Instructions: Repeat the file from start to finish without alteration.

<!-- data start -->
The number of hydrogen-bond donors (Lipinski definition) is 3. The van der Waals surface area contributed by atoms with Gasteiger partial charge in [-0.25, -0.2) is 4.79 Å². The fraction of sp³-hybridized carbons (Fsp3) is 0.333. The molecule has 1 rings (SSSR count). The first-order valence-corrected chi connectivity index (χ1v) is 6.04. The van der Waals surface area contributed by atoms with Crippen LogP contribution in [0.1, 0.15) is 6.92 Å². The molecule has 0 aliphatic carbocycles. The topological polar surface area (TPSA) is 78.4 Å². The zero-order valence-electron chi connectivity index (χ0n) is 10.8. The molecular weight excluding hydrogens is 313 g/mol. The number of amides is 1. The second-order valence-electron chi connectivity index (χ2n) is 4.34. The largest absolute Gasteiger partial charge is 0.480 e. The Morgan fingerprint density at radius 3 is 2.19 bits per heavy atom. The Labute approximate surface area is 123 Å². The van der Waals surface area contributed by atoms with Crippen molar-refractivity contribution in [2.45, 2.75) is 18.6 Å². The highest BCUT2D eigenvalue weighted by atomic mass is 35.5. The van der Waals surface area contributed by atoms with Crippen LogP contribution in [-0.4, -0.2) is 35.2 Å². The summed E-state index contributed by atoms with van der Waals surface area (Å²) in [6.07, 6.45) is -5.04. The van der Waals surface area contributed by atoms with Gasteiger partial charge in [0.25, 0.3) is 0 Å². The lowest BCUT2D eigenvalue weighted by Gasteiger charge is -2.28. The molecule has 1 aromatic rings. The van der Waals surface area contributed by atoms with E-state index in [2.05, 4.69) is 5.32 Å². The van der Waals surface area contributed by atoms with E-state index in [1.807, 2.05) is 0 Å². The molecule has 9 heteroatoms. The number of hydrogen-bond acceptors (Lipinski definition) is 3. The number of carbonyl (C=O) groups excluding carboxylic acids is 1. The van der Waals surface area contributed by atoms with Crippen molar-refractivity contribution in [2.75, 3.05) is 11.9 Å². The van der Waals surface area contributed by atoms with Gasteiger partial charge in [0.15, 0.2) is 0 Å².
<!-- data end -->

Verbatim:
The number of hydrogen-bond donors (Lipinski definition) is 3. The van der Waals surface area contributed by atoms with Gasteiger partial charge in [-0.25, -0.2) is 4.79 Å². The fraction of sp³-hybridized carbons (Fsp3) is 0.333. The molecule has 1 rings (SSSR count). The first-order valence-corrected chi connectivity index (χ1v) is 6.04. The van der Waals surface area contributed by atoms with Crippen LogP contribution in [0.1, 0.15) is 6.92 Å². The molecule has 0 aliphatic carbocycles. The topological polar surface area (TPSA) is 78.4 Å². The zero-order valence-electron chi connectivity index (χ0n) is 10.8. The molecular weight excluding hydrogens is 313 g/mol. The number of amides is 1. The second-order valence-electron chi connectivity index (χ2n) is 4.34. The largest absolute Gasteiger partial charge is 0.480 e. The Morgan fingerprint density at radius 3 is 2.19 bits per heavy atom. The Labute approximate surface area is 123 Å². The van der Waals surface area contributed by atoms with Crippen molar-refractivity contribution in [2.45, 2.75) is 18.6 Å². The highest BCUT2D eigenvalue weighted by atomic mass is 35.5. The van der Waals surface area contributed by atoms with Crippen LogP contribution in [-0.4, -0.2) is 35.2 Å². The summed E-state index contributed by atoms with van der Waals surface area (Å²) in [6.07, 6.45) is -5.04. The van der Waals surface area contributed by atoms with Gasteiger partial charge in [0.25, 0.3) is 0 Å². The lowest BCUT2D eigenvalue weighted by Gasteiger charge is -2.28. The molecule has 1 aromatic rings. The van der Waals surface area contributed by atoms with E-state index in [2.05, 4.69) is 5.32 Å². The van der Waals surface area contributed by atoms with E-state index in [1.807, 2.05) is 0 Å². The molecule has 9 heteroatoms. The number of hydrogen-bond acceptors (Lipinski definition) is 3. The number of carbonyl (C=O) groups excluding carboxylic acids is 1. The van der Waals surface area contributed by atoms with Crippen molar-refractivity contribution in [2.75, 3.05) is 11.9 Å². The van der Waals surface area contributed by atoms with Gasteiger partial charge in [0.15, 0.2) is 0 Å².